Remembering the legacy of Sir David Cox

One of the most prominent names in statistics, Sir David Cox, has passed away at the age of 97. His path-breaking contributions in the field of statistics include the logistic regression, the proportional hazards model and the Cox process.

The Royal Statistical Society, while remembering him, wrote that his work is often used in the analysis of survival data and has helped researchers identify the risks of specific factors for mortality and other survival outcomes for different patients. His work has also found applications in other fields of science and engineering as well. Last year, the RSS had renamed its Research Prize for promising young researchers as the ‘David Cox Research Prize’.

Many accolades to his name

Cox attended the Handsworth Grammar School, Birmingham. He received a Master of Arts in mathematics at St John’s College, Cambridge and got his PhD from the University of Leeds. 


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He has held several academic roles in his career; he was a professor of statistics at Birkbeck College, London, Imperial College London and the University of Oxford. He also was the first recipient of the International Prize in Statistics. He served as President of the Bernoulli Society from 1979 to 1981 and of the International Statistical Institute from 1995 to 1997.

He received the Royal Statistical Society’s highest honour, the Guy Medal in Gold, in 1973 and was knighted in 1985. In 2010, he was awarded the Royal Society’s prestigious Copley Medal.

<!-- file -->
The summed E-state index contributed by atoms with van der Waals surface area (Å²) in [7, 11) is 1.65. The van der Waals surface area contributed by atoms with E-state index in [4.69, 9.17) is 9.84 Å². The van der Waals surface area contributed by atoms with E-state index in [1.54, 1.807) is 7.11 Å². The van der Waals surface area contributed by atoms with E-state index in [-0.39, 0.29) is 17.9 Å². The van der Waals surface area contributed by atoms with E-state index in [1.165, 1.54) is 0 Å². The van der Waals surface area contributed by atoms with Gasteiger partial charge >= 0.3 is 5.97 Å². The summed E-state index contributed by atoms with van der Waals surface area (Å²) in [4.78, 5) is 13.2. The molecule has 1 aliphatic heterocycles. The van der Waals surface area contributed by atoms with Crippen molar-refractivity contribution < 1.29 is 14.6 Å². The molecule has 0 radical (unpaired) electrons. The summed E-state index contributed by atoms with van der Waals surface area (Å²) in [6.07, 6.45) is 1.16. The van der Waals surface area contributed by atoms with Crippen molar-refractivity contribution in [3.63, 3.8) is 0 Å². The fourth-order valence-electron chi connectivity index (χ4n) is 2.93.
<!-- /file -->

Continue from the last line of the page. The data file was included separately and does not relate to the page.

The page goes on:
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Pioneering Work

Logistic Regression

It is one of the most important statistical concepts that is used in data science and analytics. A binary logistic model has a dependent variable with two possible values that are indicated by an indicator variable (the two values are labelled as “0” and “1”).

Cox’s 1958 paper “The Regression Analysis of Binary Sequences” worked on binary logistic regression. The abstract of the paper talked about “how sequence of 0’s and 1’s is observed, and it is suspected that the chance that a particular trial is a 1 depends on the value of one or more independent variables”. Then, tests and estimates for these situations are considered. Firstly, problems in which the independent variable is preassigned is dealt with, and then independent variables that are functions of the sequence are looked into.

Cox’s Proportional Hazards Model

Proportional Hazards models come under the category of survival models in statistics. In survival models, the association relates the passage of time before any event to one (or more) covariates. These models contain two parts.

  • Baseline hazard function – it describes the way the risk of event changes per time unit over time at the baseline level of the covariates.
  • Effect parameters – it shows how the hazard varies in effect to the explanatory covariates.

Cox’s proportional hazards (Cox’s PH) model gives a heuristic development of the partial likelihood function and discusses adaptations to accommodate tied observations.

In the paper titled “Regression Models and Life-Tables“, Cox talks about how the hazard function (age-specific failure rate) is taken to be a function of the explanatory variables. The unknown regression coefficients are multiplied by an arbitrary and unknown function of time. A conditional likelihood is obtained that leads to inferences about the unknown regression coefficients.

Cox’s pioneering work in such fundamental areas of statistics remain significant even today. His legacy will continue to shine in the future through his timeless contributions to the field of statistics and mathematics.

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Sreejani Bhattacharyya
I am a technology journalist at AIM. What gets me excited is deep-diving into new-age technologies and analysing how they impact us for the greater good. Reach me at

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